In the Matter of the Application of GINA M. GUZZONE For Review of NASD Action Denying Waiver of Examination Requirements 
Securities Exchange Act of 1934 Release No. 49727, May 19, 2004


 A Little Background

After nearly a year's unemployment, Gina M. Guzzone was hired by a broker-dealer in August 2002.  She filled out the necessary paperwork, provided her fingerprints, and thought that her new employer submitted her Series 7 and Series 55 registrations.  Unfortunately, that job only lasted three months and Guzzone was once again unemployed.  Seven months after she was laid off, Guzzone finally found another job on Wall Street and was hired.  Within a few days she was terminated when her new employer learned that her last broker-dealer had failed to get her registered and she was now deemed inactive.  Faced with the unpleasant prospect of having to re-take the two examinations, Guzzone expected some compassion from the NASD when they heard her tale of registration woe. After all, the ensuing years covered 9/11, the Tech Wreck and Dot.com Bust, and a whole host of shocking disclosures about Wall Street's fraud and conflicts of interest.  Thousands of hardworking men and women had lost their jobs.  It had been a tough time.   

NASD Membership and Registration Rule 1031. Registration Requirements

(a) All Representatives Must Be Registered
All persons engaged or to be engaged in the investment banking or securities business of a member who are to function as representatives shall be registered as such with NASD in the category of registration appropriate to the function to be performed as specified in Rule 1032. Before their registration can become effective, they shall pass a Qualification Examination for Representatives appropriate to the category of registration as specified by the Board of Governors. A member shall not maintain a representative registration with NASD for any person (1) who is no longer active in the member's investment banking or securities business, (2) who is no longer functioning as a representative, or (3) where the sole purpose is to avoid the examination requirement prescribed in paragraph (c). A member shall not make application for the registration of any person as representative where there is no intent to employ such person in the member's investment banking or securities business. A member may, however, maintain or make application for the registration as a representative of a person who performs legal, compliance, internal audit, back-office operations, or similar responsibilities for the member, or a person who performs administrative support functions for registered personnel, or a person engaged in the investment banking or securities business of a foreign securities affiliate or subsidiary of the member.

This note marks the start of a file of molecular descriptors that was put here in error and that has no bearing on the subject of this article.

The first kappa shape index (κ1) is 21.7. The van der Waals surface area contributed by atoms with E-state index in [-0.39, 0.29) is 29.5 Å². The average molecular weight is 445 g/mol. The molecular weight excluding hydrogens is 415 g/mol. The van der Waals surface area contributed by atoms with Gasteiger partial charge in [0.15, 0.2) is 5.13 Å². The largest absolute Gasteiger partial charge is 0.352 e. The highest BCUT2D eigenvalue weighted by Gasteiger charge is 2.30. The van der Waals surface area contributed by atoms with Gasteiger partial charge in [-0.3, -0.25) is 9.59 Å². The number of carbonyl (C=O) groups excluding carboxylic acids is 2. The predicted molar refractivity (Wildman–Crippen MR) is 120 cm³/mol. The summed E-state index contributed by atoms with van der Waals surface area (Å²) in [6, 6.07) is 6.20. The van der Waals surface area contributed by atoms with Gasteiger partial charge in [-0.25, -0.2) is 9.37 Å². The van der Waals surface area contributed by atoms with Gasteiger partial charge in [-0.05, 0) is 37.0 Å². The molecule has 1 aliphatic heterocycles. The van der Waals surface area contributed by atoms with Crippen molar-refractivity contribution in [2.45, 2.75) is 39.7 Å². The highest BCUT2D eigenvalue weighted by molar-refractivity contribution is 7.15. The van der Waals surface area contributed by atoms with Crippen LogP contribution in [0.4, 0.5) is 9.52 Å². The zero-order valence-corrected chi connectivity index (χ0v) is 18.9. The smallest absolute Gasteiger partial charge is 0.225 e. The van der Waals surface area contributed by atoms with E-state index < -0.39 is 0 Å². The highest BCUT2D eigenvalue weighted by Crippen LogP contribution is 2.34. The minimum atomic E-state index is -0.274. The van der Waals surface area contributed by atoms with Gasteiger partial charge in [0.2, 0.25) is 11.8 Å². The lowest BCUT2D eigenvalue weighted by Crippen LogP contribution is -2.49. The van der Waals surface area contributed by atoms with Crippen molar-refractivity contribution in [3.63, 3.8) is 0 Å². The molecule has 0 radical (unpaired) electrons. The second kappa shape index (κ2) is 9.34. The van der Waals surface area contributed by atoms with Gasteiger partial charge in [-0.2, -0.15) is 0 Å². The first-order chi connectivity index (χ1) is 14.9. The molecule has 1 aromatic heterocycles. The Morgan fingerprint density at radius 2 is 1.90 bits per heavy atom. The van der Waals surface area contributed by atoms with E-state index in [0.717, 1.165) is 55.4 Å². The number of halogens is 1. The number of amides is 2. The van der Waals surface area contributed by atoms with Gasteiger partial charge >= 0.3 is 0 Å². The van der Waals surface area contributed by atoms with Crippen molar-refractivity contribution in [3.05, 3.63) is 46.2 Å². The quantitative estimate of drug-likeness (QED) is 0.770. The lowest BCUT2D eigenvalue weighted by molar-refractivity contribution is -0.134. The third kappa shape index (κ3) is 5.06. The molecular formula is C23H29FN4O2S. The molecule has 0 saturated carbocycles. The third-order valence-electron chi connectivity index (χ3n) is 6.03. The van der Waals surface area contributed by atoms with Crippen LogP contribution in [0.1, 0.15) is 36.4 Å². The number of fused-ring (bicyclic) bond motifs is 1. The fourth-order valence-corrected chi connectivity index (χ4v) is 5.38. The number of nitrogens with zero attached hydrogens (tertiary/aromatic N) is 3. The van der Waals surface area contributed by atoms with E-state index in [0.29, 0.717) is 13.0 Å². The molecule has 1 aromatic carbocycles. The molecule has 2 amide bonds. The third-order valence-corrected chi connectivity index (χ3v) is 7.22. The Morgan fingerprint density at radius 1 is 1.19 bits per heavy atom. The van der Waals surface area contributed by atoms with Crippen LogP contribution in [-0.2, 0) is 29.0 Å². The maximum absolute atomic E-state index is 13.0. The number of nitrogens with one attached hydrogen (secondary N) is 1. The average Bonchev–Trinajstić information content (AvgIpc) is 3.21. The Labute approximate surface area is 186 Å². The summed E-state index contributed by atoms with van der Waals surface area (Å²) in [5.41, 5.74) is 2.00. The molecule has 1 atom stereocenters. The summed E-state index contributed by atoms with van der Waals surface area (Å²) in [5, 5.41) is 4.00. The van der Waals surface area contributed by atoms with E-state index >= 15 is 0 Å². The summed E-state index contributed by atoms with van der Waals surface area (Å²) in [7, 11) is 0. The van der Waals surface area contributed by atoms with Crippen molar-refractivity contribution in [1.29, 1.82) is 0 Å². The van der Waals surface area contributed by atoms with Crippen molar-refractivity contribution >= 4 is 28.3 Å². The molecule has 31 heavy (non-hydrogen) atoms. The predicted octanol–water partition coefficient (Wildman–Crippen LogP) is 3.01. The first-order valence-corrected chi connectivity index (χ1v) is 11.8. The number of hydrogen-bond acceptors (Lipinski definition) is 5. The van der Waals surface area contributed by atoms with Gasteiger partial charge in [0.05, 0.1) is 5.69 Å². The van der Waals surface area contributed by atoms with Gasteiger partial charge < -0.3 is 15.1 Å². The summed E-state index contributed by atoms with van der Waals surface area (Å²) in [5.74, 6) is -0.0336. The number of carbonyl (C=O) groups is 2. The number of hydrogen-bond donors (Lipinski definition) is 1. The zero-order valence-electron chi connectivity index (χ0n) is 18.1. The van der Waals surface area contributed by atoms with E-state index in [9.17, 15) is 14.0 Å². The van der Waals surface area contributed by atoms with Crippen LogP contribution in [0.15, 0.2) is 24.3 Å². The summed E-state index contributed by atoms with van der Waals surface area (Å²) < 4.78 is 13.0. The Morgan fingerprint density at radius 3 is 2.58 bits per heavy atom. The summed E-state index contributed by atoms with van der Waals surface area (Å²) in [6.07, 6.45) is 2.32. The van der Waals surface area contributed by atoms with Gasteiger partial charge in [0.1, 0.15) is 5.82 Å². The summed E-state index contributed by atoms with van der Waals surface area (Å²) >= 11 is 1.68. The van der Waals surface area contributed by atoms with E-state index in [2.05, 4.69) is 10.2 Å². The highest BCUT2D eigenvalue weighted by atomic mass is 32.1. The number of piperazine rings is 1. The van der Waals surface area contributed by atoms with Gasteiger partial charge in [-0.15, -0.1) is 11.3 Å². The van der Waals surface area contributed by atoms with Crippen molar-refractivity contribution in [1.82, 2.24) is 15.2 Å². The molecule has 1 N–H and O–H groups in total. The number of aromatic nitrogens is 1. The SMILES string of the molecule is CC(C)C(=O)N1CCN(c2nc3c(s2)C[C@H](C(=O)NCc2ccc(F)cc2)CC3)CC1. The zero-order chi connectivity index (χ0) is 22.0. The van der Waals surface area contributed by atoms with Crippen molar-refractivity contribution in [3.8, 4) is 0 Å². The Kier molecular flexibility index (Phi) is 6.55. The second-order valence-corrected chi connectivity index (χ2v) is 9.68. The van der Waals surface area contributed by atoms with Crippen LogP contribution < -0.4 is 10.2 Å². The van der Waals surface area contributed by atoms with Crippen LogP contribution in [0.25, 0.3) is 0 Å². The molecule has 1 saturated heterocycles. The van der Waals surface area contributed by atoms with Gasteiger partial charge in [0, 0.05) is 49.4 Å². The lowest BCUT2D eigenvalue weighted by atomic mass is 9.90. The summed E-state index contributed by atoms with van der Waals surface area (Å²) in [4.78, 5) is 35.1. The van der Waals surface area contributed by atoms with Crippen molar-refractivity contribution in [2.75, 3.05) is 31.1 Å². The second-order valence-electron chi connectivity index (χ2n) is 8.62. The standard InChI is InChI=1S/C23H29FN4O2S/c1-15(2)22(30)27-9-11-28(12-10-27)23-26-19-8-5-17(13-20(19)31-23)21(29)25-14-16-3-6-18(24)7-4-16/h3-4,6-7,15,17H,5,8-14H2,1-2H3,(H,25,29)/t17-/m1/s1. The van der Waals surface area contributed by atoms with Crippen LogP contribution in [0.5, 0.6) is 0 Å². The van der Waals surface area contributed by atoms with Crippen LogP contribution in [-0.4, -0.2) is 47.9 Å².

(b) Definition of Representative
Persons associated with a member, including assistant officers other than principals, who are engaged in the investment banking or securities business for the member including the functions of supervision, solicitation or conduct of business in securities or who are engaged in the training of persons associated with a member for any of these functions are designated as representatives.

(c) Requirement for Examination on Lapse of Registration
Any person whose registration has been revoked pursuant to Rule 8310 or whose most recent registration as a representative or principal has been terminated for a period of two (2) or more years immediately preceding the date of receipt by the Association of a new application shall be required to pass a Qualification Examination for Representatives appropriate to the category of registration as specified in Rule 1032.



The NASD Membership and Registration Rule 1070:
Qualification Examinations and Waiver of Requirements

 (a) Qualification Examinations specified in this Rule 1000 Series shall consist of a series of questions based upon topics contained in study outlines provided by the Association, a list of which is available from the Qualifications & Examination Department. 

(b) Examinations shall be given at such times and places and under such conditions as shall be prescribed by the Board of Governors and shall be graded according to the procedure prescribed by the Board. 

(c) Examination results shall be reported to member firms and may be accompanied by an analysis of the candidate's performance on the examination. Passing scores assigned to each examination series shall be determined by the Board of Governors, or its designee.